Rain in the Dry Season

For centuries, El Salvador has had fairly predictable dry seasons and wet seasons.  January, February and March are typically dry, hot and dusty.  A little rain falls in April, and then in May the wet season begins.  From May through November, El Salvador receives almost daily afternoon thunderstorms, which often last through the night.  Tropical storms and hurricanes from the Gulf of Mexico often bring days of torrential rains, as do the less frequent hurricanes from the Pacific.  Flooding and landslides are annual threats for much of the country.

Of course, altitude, presence of trees and proximity to the coast create slightly different climate zones within El Salvador.  Changes in global weather patterns due to the warming of our planet impact the weather in El Salvador too, and the historic dates of when to plant crops are a little less reliable. However, more or less, the seasons come and go as expected:  you either carry a rain umbrella every day and fight the humidity, or you carry a sun umbrella every day and fight the dust.  Visitors who come at the same time every year pretty much know what to expect.

For those who are a little more in touch with nature, for those who arise at 3:30 in the morning and spend time in the fields, for those who carry in their spirits the stories of generations about the winds and the rains and the clouds, the rhythm of El Salvador's weather is a bit more complex.

It is February.  It is dry.  Fires burned on the hills of Nejapa.  Dust devils danced along the road to Panchimalco.  And one day, clouds appeared over the volcano.  And then there were no stars in the night sky.  It was the time of the full moon - the snow moon, but for most of the night, the moon was covered in clouds.  One afternoon there was a brief rain storm.  The next afternoon it rained and rained, well into the madrugada (the wee hours of the morning).

"It''s raining!" I posted on social media.  Wow-faced emojis from North Americans followed, with comments like "what!" and "really?"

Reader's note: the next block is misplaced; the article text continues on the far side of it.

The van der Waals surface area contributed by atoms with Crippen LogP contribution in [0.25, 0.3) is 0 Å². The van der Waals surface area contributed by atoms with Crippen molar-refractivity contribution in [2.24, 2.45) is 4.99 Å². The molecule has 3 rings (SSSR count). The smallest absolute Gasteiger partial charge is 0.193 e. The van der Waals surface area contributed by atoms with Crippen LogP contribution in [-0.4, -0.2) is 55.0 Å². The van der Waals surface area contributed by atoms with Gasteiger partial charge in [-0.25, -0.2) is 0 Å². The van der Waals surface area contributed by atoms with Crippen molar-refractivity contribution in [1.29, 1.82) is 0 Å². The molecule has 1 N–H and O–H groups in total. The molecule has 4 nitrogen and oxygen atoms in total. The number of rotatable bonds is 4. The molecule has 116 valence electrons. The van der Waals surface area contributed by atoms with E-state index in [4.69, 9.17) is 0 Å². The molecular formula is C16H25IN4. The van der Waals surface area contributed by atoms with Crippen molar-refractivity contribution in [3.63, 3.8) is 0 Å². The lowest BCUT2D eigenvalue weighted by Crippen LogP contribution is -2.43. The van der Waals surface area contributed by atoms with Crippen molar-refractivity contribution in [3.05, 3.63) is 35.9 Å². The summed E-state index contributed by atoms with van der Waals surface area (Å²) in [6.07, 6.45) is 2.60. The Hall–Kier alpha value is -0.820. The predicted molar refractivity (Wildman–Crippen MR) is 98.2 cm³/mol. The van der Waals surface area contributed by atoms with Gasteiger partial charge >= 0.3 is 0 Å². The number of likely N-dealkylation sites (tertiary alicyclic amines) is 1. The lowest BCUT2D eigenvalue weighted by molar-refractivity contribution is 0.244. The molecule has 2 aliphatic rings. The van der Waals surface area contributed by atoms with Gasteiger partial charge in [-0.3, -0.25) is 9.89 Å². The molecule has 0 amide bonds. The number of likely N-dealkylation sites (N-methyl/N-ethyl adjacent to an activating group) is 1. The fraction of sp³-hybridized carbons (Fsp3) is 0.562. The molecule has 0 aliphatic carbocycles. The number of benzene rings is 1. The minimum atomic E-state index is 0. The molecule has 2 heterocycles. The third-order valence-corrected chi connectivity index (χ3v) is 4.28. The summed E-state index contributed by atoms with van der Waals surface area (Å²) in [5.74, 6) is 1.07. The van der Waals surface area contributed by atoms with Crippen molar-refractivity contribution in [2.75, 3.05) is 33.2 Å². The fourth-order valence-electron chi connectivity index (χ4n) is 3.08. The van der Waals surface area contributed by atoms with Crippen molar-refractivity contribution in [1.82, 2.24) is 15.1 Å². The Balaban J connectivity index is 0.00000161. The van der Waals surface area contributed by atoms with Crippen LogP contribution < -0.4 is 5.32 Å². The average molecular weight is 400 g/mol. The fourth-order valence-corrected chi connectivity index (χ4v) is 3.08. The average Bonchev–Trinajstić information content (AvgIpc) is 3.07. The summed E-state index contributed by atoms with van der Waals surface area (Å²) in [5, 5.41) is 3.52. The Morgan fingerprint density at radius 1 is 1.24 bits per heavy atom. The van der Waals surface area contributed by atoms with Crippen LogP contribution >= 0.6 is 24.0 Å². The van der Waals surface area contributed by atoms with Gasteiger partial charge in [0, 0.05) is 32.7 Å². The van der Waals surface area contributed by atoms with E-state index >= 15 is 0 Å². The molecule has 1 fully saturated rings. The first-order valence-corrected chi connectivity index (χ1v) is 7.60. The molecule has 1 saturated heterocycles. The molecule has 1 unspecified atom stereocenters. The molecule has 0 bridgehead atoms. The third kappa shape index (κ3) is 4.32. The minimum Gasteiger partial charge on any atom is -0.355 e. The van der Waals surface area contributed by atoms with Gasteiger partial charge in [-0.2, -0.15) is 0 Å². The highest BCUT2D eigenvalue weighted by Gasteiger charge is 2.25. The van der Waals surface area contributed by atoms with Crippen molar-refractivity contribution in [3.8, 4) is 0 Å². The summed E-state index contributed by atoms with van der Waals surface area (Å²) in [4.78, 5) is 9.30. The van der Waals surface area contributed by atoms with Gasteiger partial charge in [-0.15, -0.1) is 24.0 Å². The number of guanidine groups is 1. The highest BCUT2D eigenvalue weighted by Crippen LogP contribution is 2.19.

I remembered a bit of rain from last year.  I remembered hearing something about rain during Lent - around the time of Ash Wednesday - and how it brings the flowers for Easter.

Back on social media, "Es la lluvia de los jocotes," commented a Salvadoran friend.  "Yes, it's the rain of the jocotes," said another.  The rain of the jocotes is an annual event during the dry season.

To be clear, it's still dry.  The sky is blue, the temperature is hot, the wind is blowing and dust is back in the air.  The rain has passed, it seems.  So, why does this rain happen and why is it called the rain of the jocotes?

To begin, the jocote harvest lasts for a few weeks from mid-February into early March.  Jocotes are a slightly sour fruit, about the size of a small plum, with a fairly large pit inside.  They vary a lot in color and size, and are native to Mexico and Central America.  Since the prior to the Spanish conquest, farmers have planted jocote trees as perimeter fences, to prevent erosion and, of course, to enjoy the harvest of fruit.  Jocotes are rich in vitamins, calcium, iron and anti-oxidants.  Like most native fruits, they need to be consumed within a day of picking them, or they will spoil.  In El Salvador, families often preserve the fruit by making jocotes en miel - made by cooking the jocotes with panela - a hardened block of sugar syrup.

Jocotes range in size from giant cherry tomato to small plum.

So the rain of the jocotes happens at the time of the jocote harvest.  As a weather phenomenon, as reported by El Salvador's environmental ministry this year, moist air came in from the Caribbean, crossed Central America, and brought rain to El Salvador.

"God does it.  Every year.  It has to be from God, because there is no other way to explain it."  This is what a friend told me when I asked her about the rains of the jocotes...

Every year, before Holy Week, God sends the rains of the jocotes.  God does this to wake up the chicharras [chicharras are members of the cicada family].  Soon we will hear the song of the chicharras.  It is so beautiful to walk among the coffee trees and listen to the chicharras singing...no they don't do any damage to the trees.  I have never seen them eat even a leaf.  I don't even know if they eat.  God wakes them up, they sing, and then they die.  During Holy Week, they sing and then they are dead.  And the next year, God wakes them up again.  God's power does this each year make us think about God.  God does this to remind us.  During Holy Week, imagine!  It is from God; it could not be from any other source than God.

Near our sister church community during the season of Lent, the chicharra choir sings a grand opera that echoes through the hills.  It is LOUD.  Interesting fact:  chicharras actually do not eat leaves.  Their straw-like mouths drink sap from roots and stems and tree trunks.  Apparently chicharras especially like sugar cane stalks, and since most of the cane is harvested before March, maybe they are enjoying the gleanings of the fields.  That seems like something God would think of.

And so the rains of the jocotes sprinkle a bit of water onto a very dry earth.  Flowers emerge on brown tree branches, dust devils continue to dance, chicharras sing and then go back to sleep, we celebrate Easter, and the seasonal rains begin.


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